Almost all athletes and coaches recognize and understand the importance of having a good nutrition when it comes to sports performance. Many studies have been by scientists and their results have been published in sports science and sports medicine journals. These scientists have shown that nutrition can have a major impact on the molecular, cellular, and bodily functions that occur during exercise and recovery. In this post, we will primarily look at protein and protein supplements, and to what extent is it actually useful to athletes during exercise and post-exercise recovery.
For a person over 18 years, the current dietary reference intake set by the American Dietetic Association (ADA) is 0.8 grams per kg body weight per day. However, this does not factor in how much physical activity one does. Sports scientists and nutritionists agree that the intake number is greater for athletes, as protein is needed to aid the repair of muscle fiber damage, to help muscles adapt to training conditions, and to help replenish energy. The ADA recommends protein levels for endurance athletes 1.2 to 1.4 g/kg body weight per day, while for resistance and strength-trained athletes 1.6 to 1.7 g/kg body weight per day.
In order to look at whether protein ingestion helps during exercise, studies were done using energy substances that contained both protein and carbohydrates (CHO).
These studies used these substances, and compared how people did in actual exercise when they took at as they were exercising and when they did not. The results were that there basically was no difference in performance when both of the exercise trial results were looked at. A similar study was done with amino acid supplements, but like these studies, the results showed that there was no difference in performance no matter whether the supplements were consumed or not.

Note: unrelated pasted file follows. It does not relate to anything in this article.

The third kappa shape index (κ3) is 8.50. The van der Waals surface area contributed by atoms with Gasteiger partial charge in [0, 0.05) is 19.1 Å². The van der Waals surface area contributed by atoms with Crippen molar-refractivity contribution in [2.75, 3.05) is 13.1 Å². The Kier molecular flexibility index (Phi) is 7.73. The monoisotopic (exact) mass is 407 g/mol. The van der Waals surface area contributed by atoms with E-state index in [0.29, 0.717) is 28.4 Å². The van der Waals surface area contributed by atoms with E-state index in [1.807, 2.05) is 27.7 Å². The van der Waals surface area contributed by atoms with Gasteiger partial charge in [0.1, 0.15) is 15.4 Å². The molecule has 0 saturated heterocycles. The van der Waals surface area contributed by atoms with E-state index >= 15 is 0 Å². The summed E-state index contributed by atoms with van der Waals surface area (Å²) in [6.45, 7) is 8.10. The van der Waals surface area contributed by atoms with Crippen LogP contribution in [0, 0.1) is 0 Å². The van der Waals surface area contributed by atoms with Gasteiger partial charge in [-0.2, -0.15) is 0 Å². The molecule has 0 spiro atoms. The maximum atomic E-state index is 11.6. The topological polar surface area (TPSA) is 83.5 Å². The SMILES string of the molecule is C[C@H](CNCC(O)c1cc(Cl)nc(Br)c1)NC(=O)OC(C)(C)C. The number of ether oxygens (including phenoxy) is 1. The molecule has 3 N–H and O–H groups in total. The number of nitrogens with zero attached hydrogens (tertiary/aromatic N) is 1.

Taking in proteins immediately after exercise is probably the most beneficial way to get something good out of proteins. This is because it helps the body create muscle proteins, while at the same time replenishing the body’s supply of glycogen. Here is a diagram of how protein come into play in muscle synthesis:
What scientist are debating is whether protein is able to do its two main jobs during exercise recovery when it is taken with carbohydrates, especially during a prolonged recovery. This would be something that lasts a few hours. However, some sports scientists have done studies that show that when protein is taken with carbohydrates after exercise and then exercise is done subsequently after, there is no difference in performance from if none of these substances were taken at all.
In conclusion, based off the studies that we have seen and read about, we conclude that the best time to have protein is immediately after exercise. It has the best effects, especially with muscle recovery. We also highly suggest that you all follow the ADA’s set and idealized standards for daily protein intake. If you want to learn more about protein and how it effects the building of muscle, check out this video: